Op-Ed: California’s giant new batteries kept the lights on during the heat wave
The California Public Utilities Commission has just approved $3 billion in rate increases for Southern California Edison and Sempra Energy over the next three years as needed to keep the lights on in the summer of 2018.
The decision to do so marks the commission’s latest step in responding to the state’s increasing energy demands to keep prices low and grid reliability high.
Southern California Edison, the state’s largest utility, asked the commission last November to approve a $350 million increase. The extra revenue, the company says, will help it meet $4 billion in obligations under its $13 billion contract with the state.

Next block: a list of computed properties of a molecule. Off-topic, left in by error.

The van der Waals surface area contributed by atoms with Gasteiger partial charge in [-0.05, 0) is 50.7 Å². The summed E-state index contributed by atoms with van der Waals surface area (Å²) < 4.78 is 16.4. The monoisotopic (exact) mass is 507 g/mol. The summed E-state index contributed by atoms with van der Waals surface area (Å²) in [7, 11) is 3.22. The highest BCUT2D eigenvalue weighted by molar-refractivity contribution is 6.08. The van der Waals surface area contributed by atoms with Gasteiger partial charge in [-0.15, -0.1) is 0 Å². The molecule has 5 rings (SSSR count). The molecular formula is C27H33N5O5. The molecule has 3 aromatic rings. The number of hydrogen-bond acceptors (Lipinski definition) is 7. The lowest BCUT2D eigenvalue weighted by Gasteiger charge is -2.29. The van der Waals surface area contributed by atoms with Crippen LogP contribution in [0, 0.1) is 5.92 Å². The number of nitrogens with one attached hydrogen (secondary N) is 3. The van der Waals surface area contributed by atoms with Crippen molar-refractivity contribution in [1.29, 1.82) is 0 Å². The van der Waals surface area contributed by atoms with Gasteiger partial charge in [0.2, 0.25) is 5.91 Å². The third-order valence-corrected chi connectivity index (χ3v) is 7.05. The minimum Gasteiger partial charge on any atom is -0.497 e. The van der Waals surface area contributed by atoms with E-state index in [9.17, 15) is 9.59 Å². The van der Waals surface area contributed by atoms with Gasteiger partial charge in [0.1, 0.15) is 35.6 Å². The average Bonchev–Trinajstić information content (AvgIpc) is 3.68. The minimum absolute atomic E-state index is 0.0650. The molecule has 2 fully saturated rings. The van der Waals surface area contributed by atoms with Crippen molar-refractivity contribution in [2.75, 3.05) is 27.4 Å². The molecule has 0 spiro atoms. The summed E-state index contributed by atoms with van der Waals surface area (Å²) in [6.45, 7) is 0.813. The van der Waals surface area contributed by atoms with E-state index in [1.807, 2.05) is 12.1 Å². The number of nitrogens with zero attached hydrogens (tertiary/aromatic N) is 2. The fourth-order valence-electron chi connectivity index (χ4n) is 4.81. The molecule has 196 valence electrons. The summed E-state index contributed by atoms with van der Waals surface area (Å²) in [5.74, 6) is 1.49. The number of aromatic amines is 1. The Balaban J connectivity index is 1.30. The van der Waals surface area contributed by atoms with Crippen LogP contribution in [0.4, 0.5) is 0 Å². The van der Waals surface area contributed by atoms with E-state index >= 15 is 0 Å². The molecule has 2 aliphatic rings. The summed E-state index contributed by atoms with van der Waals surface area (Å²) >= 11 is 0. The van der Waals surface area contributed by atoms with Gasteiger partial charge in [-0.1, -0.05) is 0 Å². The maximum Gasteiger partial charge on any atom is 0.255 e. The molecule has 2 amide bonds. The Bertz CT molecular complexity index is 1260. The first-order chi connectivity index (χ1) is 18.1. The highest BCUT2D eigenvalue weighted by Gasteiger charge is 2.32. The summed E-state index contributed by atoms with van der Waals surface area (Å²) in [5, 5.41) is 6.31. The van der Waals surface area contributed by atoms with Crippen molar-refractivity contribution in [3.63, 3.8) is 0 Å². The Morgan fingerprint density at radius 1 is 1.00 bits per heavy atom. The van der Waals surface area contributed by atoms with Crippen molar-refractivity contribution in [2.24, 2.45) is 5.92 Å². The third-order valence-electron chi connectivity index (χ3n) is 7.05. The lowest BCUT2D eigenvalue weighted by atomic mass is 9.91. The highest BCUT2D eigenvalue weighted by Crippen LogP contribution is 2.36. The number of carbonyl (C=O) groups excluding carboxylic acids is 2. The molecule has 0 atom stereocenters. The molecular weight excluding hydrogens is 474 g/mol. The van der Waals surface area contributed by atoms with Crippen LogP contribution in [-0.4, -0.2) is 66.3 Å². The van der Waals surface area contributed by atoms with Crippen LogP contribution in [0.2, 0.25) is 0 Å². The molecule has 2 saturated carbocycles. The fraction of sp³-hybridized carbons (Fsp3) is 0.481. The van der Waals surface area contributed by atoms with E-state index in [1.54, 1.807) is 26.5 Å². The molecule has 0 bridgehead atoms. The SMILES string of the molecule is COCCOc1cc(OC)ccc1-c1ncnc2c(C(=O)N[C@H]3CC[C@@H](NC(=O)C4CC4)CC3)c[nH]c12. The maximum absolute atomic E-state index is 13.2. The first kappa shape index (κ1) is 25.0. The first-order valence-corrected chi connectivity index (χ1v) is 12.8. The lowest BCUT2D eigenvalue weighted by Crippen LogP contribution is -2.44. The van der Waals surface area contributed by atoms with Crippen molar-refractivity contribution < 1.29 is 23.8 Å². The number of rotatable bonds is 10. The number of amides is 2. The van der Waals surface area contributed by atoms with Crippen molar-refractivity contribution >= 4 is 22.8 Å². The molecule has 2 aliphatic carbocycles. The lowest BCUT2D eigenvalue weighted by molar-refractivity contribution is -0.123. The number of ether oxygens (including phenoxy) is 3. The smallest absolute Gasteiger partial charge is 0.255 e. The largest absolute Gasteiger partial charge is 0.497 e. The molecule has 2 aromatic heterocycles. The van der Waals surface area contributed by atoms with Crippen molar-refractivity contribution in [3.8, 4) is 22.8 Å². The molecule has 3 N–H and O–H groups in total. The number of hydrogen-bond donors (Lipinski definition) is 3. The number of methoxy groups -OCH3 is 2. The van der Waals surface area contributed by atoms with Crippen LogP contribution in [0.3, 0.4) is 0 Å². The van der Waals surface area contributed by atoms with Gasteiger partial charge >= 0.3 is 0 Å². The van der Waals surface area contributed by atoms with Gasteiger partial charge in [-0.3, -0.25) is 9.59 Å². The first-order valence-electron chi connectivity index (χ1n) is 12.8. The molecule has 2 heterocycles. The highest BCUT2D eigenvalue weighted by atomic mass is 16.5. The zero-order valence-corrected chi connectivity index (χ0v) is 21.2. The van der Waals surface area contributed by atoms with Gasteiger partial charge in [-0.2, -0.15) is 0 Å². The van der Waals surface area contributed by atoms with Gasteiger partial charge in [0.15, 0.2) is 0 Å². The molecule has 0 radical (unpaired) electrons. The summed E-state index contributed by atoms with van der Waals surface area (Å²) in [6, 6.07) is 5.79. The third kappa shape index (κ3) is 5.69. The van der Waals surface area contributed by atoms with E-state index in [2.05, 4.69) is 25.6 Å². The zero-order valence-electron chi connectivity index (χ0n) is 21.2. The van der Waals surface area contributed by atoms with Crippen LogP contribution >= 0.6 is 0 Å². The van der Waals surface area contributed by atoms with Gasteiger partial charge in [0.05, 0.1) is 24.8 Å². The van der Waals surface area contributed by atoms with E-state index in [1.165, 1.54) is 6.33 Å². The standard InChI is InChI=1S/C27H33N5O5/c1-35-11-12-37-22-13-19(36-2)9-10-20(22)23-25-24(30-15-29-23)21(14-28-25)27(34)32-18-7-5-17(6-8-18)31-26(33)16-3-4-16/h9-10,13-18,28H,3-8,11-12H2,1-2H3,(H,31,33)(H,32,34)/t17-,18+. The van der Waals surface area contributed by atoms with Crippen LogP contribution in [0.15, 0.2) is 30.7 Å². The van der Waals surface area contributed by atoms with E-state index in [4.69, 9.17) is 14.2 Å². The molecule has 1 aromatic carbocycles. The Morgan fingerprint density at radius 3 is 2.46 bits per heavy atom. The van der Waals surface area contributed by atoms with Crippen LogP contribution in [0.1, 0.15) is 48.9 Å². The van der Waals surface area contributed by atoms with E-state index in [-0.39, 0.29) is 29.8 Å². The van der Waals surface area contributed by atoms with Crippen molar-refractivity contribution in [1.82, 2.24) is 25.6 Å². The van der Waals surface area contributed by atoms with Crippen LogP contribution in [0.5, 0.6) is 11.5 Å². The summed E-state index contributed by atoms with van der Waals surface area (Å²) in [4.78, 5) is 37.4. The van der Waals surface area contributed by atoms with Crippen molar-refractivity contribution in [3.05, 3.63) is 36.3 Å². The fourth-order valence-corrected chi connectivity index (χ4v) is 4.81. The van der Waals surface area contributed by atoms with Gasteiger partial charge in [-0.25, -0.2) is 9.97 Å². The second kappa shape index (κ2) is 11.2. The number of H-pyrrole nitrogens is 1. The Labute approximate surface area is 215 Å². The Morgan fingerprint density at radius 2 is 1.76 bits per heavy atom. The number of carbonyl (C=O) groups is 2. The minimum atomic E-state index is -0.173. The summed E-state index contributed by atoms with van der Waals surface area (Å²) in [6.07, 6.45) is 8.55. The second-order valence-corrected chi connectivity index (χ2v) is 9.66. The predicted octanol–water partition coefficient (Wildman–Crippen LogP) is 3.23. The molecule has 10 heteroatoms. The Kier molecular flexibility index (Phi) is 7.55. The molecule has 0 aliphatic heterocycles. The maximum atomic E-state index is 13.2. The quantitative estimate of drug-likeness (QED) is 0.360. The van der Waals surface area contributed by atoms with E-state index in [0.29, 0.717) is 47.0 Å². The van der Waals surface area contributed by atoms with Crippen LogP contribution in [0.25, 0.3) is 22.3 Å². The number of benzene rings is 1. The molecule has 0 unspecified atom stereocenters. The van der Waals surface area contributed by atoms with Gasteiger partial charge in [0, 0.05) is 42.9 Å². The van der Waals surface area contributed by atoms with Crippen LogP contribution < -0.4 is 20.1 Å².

The other big winner is Sempra Energy, the other big utility in the state: the company received approval last week to approve a $1.3 billion increase approved by the utility’s board of directors.
Both the utility companies say they will use the money to improve energy efficiency, add renewable energy, and reduce demand related expenses.
“We are very pleased with the decision today,” said Edison Vice President of Ratepayer Affairs Robert Green.
He added that, while the company expects to continue to be one of the lowest cost electric providers, it’s important to understand that the state’s renewable energy initiative is an opportunity, not a cost.
“In the year ahead, we will continue to look at how to meet the highest customer expectations while reducing cost and risk,” Green said.
“This will allow for us to continue to look at opportunities to deliver more affordable, clean and reliable energy across the state, and to serve the changing needs of our customers in our time of transition.”
The biggest energy user is the Pacific Gas and Electric Co., California’s largest utility, which is a subsidiary of an affiliate of